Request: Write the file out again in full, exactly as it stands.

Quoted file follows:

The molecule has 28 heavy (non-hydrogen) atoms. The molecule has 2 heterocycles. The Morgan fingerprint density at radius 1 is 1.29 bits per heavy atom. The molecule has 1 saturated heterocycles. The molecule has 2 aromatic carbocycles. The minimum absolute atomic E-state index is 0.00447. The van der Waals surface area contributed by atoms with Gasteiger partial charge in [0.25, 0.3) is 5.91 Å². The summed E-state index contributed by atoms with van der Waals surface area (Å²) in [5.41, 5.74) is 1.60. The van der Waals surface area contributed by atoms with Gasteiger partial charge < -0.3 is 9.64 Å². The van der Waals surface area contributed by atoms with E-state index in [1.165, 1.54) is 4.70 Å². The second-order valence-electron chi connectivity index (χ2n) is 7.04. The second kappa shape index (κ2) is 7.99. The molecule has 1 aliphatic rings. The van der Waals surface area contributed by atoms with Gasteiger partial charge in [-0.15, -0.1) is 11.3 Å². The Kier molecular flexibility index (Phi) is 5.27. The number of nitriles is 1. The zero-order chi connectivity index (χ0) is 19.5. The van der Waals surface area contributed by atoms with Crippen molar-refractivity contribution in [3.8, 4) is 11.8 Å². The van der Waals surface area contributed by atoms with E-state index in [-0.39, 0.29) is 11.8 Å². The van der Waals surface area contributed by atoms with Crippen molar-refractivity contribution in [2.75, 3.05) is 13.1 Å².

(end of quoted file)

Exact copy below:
The molecule has 28 heavy (non-hydrogen) atoms. The molecule has 2 heterocycles. The Morgan fingerprint density at radius 1 is 1.29 bits per heavy atom. The molecule has 1 saturated heterocycles. The molecule has 2 aromatic carbocycles. The minimum absolute atomic E-state index is 0.00447. The van der Waals surface area contributed by atoms with Gasteiger partial charge in [0.25, 0.3) is 5.91 Å². The summed E-state index contributed by atoms with van der Waals surface area (Å²) in [5.41, 5.74) is 1.60. The van der Waals surface area contributed by atoms with Gasteiger partial charge < -0.3 is 9.64 Å². The van der Waals surface area contributed by atoms with E-state index in [1.165, 1.54) is 4.70 Å². The second-order valence-electron chi connectivity index (χ2n) is 7.04. The second kappa shape index (κ2) is 7.99. The molecule has 1 aliphatic rings. The van der Waals surface area contributed by atoms with Gasteiger partial charge in [-0.15, -0.1) is 11.3 Å². The Kier molecular flexibility index (Phi) is 5.27. The number of nitriles is 1. The zero-order chi connectivity index (χ0) is 19.5. The van der Waals surface area contributed by atoms with Crippen molar-refractivity contribution in [3.8, 4) is 11.8 Å². The van der Waals surface area contributed by atoms with E-state index in [-0.39, 0.29) is 11.8 Å². The van der Waals surface area contributed by atoms with Crippen molar-refractivity contribution in [2.75, 3.05) is 13.1 Å².